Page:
According to the Journal of the American Medical Association, two-hundred and ninety people in the United States are killed by prescription drugs every day. [this was in 2000, and the situation hasn’t improved]
    See Starfield, B. (2000). The Journal of the American Medical Association (JAMA) Vol 284, No 4. Johns Hopkins School of Hygiene and Public Health.
    .
    The Sacred Plant Documentary Series can be watched for free this weekend at http://thesacredplant.ontraport.com/c/s/qIX/Ydj6N/6/QW/6YwU/61FhRD/sWw97sGy7J/P/P
    .
    If you aren’t interested in hearing what jrkrideau characterizes as meaningless testimonials of scientists, doctors , and patients who have actually experienced remedy for various diseases, then don’t waste your time.
    .
    I hope you are never sick enough that you are forced to become willing to try something the medical industry doesn’t recognize as a treatment. But the fact remains that there are people that are that sick. There are also people whose financial livelihood is dependent upon channeling everyone in the door of conventional medicine and maintaining the status quo. I hope you are not one of them.

  14. jrkrideau says

    Ah yes, now we have the traditional quack medicine response including the JAMA article. I think these quacks have a script that they are required to use….
    The ” I hope blah, blah” and the implication that health providers are in it just for the money are both there. We seem to have missed the Big Phara rant but it may turn up.
    It is nice to see that Quirky is following the script correctly but it must get boring. It certainly gets boring reading it.

  15. DavidinOz says

    There are also people whose financial livelihood is dependent upon channeling everyone in the door of conventional medicine and maintaining the status quo.

    Unlike the purveyors of the magic weed who do it all with no thought of a profit. I mean, who has ever heard of anyone making money from homeopathic products?

  16. Quirky says

    @ DavidinOz #17
    .
    in states where it isn’t illegal to grow, there are many people who provide medication both for themselves and/or family members.
    .
    I have never suggested that conventional practitioners are in it only for the money. That being said, the use of cannabis by people as an alternative medicine does cut deep into the financial pockets of conventional practitioners and the entire established medical industry.
    .
    Often times cannabis is used as an adjunct to conventional modalities. Persons like Caine for example discover great relief from the side effects of chemo. Many options on the table only increase the likelihood that a person might discover what works best for them.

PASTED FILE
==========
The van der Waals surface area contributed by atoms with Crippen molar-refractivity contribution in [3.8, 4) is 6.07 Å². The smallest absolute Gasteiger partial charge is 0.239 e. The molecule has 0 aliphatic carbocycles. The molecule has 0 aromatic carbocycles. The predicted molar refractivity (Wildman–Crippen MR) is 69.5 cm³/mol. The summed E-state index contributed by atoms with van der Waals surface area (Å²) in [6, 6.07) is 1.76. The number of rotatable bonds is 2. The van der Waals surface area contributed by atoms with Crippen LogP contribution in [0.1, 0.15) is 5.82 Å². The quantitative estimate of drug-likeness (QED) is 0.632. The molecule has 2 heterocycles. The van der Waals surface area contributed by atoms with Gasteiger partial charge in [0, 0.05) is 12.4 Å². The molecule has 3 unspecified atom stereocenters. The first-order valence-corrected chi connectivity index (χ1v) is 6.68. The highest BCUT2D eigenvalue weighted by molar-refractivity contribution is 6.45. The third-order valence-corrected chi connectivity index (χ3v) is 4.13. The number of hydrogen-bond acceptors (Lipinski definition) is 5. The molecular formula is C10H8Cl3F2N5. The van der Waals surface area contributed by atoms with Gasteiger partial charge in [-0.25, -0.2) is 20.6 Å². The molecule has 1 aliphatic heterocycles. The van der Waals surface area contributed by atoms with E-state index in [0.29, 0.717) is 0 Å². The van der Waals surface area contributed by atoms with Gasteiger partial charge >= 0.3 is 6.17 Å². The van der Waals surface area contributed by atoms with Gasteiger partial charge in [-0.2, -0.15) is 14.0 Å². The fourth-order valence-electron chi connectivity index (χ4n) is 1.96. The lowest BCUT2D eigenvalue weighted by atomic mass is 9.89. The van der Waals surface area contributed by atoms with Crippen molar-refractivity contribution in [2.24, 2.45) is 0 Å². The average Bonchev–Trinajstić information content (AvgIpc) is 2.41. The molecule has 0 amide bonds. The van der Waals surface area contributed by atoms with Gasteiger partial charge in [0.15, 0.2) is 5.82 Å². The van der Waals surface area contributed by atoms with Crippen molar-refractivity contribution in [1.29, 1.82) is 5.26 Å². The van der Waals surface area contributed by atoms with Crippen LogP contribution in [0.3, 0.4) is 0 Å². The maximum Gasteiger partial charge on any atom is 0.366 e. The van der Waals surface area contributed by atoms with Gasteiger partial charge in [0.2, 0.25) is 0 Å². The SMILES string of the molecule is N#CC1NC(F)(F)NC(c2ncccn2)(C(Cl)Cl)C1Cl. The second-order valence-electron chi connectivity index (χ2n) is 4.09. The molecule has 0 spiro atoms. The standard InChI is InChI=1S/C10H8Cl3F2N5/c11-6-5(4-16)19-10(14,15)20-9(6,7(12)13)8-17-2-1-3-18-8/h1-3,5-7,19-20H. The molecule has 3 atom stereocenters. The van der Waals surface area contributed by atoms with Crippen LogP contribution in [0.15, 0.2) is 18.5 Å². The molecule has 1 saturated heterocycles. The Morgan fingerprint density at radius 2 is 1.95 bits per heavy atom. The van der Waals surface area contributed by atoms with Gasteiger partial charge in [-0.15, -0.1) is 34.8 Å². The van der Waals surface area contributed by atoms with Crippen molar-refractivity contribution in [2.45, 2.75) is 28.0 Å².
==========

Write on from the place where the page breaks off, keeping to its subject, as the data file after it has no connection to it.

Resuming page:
.
    Too bad you would rather blind yourself to the reality that not everyone is obligated to follow the life path you think is best.

  17. DavidinOz says

    Oh Quirky, how Trumpian of you to deny saying the thing that I quoted you saying. They are your words, own them.

    Too bad you would rather blind yourself to the reality that not everyone is obligated to follow the life path you think is best.

    And yet, here you are, prescribing a medication with no knowledge of the diagnosis or treatment a person is undergoing. I hold out long term hope for therapeutic uses of cannabis, bit that will not come from a shonky anon on the interwebs spruiking a shonky web site with disclaimers through the roof.

  18. says

    Oh for fuck’s sake. Quirky, thanks for the sympathy, but you are full of shit, and if you bothered to wander over to Affinity, and read my cancer chronicles, you would have found I have absolutely NO TOLERANCE for fucking quackery or those who promote it. You need to shut up, and stop promoting such irresponsible crap. Like most people who promote such shit, you have absolutely no idea of what having cancer is like for those who have it or those who are the caregivers. Useless, pointless ‘advice’ is not welcome.

    Weed is fine for nausea relief, and for some people, it can help with pain. I am not an idiot, and medical weed is kind of a thing, y’know. FFS. My very late thanks to all of you who tackled this rotten garbage, which like all other cancer “cures”, will cause the death of too many people.

  19. Quirky says

    Suit yourself Caine. What I have discovered about almost everyone who comments on this site is that very few are grown up enough to discuss anything without attacking some messenger, whether it be me or someone else.
    .
    This particular thread is chocked full of such ad hominem. I wonder if this is the way you treat people in real life; or is this just the way you see yourself as a keyboard warrior?

  20. Onamission5 says

    Quirky @21:

    Pointing out that your “miracle plant” claims are specious and unscientific is not an ad hominem. Making the observation that your behavior is rude and unwarranted, and that the so-called research you provide is anything but, is also not ad hominem, nor is making the observation that amongst people who peddle specious claims, certain patterns of behavior can be readily observed.

  21. Jenora Feuer says

    @jrkrideau:

    fake disclaimer

    Considering I’ve seen you over on Respectful Insolence (which also has a low tolerance for ‘cannabis can cure everything!’ quacks) I’m surprised you didn’t actually use the term ‘quack miranda warning’.

Leave a Reply

Your email address will not be published. Required fields are marked *